School officials walk in on the first day of the new school term at the Chaguanas South Secondary School, Helen Street, Chaguanas, on Monday. – AYANNA KINSALE
TEACHERS’ response to a call to stay away from schools on the first day of the 2022/2023 academic year angered parents on Monday, as hundreds of excited children were left disappointed by their decision to take a day to rest on reflect.
A total of 305,000 students and a little over 30,100 teachers were expected to return to physical classses but the Ministry of Education, on Monday afternoon, said 3,243 teachers reported for duty at government and denominational schools.
Data from the Division of School Supervision said 17 per cent of students turned up for classes and 27 per cent of teachers reported for duty at primary schools. That’s 16,819 pupils and 1,392 teachers.
At denominational primary schools, the teacher and student attendance was 28 per cent and 20 per cent respectively, while the corresponding attendance at government schools was 24 per cent and 12 per cent respectively.
At secondary schools 28,738 students and 1,851 teachers – 39 and 31 per cent respectively –were present.
At denominational secondary schools, the teacher and student attendances were 47 per cent and 68 per cent respectively, while the corresponding attendance at government schools was 25 per cent and 26 per cent respectively.
For many students, Monday would have been the first normal school day in two years since the start of the covid19 pandemic in 2020.
A week ago the ministry confirmed its readiness to have the education system finally normalised. The minister, Nyan Gadsby-Dolly was aware of the planned boycott and urged teachers to ignore the call of their union.
But teachers had already approached their union president asking to send a message to the government.
Last Friday, TTUTA publicly rejected Chief Personnel Officer Dr Daryl Dindial’s latest offer of a four per cent wage increase to settle wage for the 2014-2019 collective bargaining period.
And so, TUTTA decided to stay away from classes to show their dissatisfaction with the offer and to highlight poor working conditions.
A parent walks her son to school at Presentation College, San Fernando, on the first day of the school term on Monday – Lincoln Holder
By 9 am on Monday morning, schools were reporting abnormally low school attendance among teachers.
Speaking to Newsday minutes before the school day ended, TTUTA president Antonia De Freitas said preliminary numbers showed between 85 and 90 per cent support from teachers.
Several schools were dismissed by noon as a result.
TTUTA Tobago officer Bradon Roberts told Newsday that 80 per cent of teachers stayed away from schools. Assistant Secretary for Education, Research and Technology and former head of Tobago TUTTA Orlando Kerr said TUTTA has lost its way in response to the poor turnout.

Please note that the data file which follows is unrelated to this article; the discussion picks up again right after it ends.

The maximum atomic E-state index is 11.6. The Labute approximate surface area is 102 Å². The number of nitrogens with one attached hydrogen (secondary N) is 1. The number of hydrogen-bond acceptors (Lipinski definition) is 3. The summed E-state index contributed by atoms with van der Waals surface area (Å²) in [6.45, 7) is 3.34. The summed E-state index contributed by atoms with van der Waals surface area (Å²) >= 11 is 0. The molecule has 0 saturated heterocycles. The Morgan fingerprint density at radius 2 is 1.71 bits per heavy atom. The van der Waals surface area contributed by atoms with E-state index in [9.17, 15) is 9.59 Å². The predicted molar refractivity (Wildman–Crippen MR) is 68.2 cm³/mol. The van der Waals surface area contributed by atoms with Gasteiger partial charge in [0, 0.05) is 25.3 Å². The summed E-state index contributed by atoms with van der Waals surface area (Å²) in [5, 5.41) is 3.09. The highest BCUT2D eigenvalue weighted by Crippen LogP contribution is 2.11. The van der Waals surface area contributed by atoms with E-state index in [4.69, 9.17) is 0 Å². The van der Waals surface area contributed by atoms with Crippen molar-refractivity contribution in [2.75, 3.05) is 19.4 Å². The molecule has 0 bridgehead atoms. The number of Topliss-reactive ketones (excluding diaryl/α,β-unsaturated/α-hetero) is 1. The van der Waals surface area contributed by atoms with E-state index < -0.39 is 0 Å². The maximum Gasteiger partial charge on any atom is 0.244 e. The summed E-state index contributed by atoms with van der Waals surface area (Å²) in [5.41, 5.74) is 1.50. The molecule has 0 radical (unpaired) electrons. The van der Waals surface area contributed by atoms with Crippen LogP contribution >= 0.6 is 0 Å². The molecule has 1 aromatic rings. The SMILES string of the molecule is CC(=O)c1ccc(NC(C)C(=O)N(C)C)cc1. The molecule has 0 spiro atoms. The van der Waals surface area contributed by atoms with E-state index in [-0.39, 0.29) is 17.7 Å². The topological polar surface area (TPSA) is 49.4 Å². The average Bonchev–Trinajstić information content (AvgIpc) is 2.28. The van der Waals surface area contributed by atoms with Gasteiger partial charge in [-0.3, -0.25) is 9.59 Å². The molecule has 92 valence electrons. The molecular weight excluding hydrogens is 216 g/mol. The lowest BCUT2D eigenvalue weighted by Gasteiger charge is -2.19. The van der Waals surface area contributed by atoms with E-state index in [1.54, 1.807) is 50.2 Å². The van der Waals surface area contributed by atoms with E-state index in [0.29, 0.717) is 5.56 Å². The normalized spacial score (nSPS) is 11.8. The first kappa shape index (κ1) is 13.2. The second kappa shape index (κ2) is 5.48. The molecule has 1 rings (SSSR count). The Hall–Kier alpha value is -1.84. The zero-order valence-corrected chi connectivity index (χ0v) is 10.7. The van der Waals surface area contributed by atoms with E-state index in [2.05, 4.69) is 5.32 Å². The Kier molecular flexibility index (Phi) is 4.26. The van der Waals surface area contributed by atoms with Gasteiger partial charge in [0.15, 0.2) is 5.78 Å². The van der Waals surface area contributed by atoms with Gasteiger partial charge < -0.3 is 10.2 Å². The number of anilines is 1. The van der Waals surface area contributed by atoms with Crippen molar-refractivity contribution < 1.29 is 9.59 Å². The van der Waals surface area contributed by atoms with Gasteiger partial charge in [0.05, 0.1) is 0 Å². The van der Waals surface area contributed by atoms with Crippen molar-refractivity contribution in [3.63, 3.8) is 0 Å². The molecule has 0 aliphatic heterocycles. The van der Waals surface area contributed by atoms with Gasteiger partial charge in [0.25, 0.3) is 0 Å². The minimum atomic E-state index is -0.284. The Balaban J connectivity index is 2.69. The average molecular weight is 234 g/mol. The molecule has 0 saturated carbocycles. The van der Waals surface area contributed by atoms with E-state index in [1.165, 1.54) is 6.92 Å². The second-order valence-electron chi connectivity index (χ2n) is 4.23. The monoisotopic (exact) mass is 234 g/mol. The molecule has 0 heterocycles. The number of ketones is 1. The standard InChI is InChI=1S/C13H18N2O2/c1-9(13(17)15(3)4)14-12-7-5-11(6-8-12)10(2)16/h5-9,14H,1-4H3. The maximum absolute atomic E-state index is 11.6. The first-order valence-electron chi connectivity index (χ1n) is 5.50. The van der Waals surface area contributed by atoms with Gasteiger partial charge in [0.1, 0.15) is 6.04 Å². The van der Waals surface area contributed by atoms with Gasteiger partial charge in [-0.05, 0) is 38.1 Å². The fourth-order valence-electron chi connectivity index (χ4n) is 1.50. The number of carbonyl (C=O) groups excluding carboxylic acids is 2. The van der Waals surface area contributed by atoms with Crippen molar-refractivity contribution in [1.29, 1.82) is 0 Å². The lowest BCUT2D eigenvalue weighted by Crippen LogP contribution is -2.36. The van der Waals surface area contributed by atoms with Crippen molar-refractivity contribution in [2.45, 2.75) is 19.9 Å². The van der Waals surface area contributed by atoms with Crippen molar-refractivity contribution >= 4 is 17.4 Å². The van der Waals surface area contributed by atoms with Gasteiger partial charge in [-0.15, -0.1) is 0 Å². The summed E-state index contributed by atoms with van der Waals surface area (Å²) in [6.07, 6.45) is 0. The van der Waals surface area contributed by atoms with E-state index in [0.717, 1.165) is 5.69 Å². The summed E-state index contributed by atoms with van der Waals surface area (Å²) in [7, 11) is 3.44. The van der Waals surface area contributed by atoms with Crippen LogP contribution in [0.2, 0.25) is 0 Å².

This response did not surprise De Freitas because the call came directly from members.
“Our members supported well, and we look forward to continued support. This was not a call made by the president. This was a call by the members, through the general council. This is something they asked for. They asked for this advocacy and they gave the support that they needed and wanted to see.”
Newsday’s south office observed what seemed to be a high turnout among teachers and students in San Fernando and environs.
In Tobago, videos of parents angered to see their children turned away circulated. In one clip, a mother was seen trying to comfort her crying child as she stood near the locked school gates at St Andrews Anglican at Calder Hall Road, Scarborough.
Police told Newsday they quickly sent officers out to prevent any gatherings along the streets with the early dismissal of schools.
The National Parent/Teachers Association president Kevin David has described the success of this rest and reflect as a “very sad day for our nation.”
He said, “A lot of our parents are struggling financially, they went above and beyond to ensure their children had all that was needed for school and it was a disappointing time for them for their children to have to go home.
“Many of them are upset because this is the first day of physical school in three years and they would have been prepared for education to resume.”
He said many parents decided to keep their children away from school.
Despite the mixed emotion on the matter, David said it’s important to understand the reason for such an overwhelming response to abandon classes.
“We have to look at it from the teacher’s side too. They are being paid a salary and they are not satisfied. I’m not going to bash them for taking this stand but at the end of the day, our mandate is to ensure there is a reduction in learning loss for our children.
“I don’t want to linger on that point where we become too antagonistic to teachers but we are pleading that our PTAs step up and fill the gap when events like this happen. This is to prevent a disruption in education. It was not the first and it will not be the last.”
Some denominational boards reported a high turnout. The Catholic Education Board and the Presbyterian School Board reported a high level of absenteeism among students at the primary school level and a poor turnout among teachers.
However, the Sanatan Dharma Maha Sabha said its preliminary numbers show a high level of turn of both teachers and students.
Up to 2 pm, TTUTA reported that 75 per cent of teachers in Port of Spain had stayed away, 80 per cent of teachers in the northeast, 85 per cent in the southeast and 78 per cent of teachers in the Victoria district supported the action.
Numbers for teacher turnout in the St Patrick, Caroni, and St George East districts were still being tallied up to news time.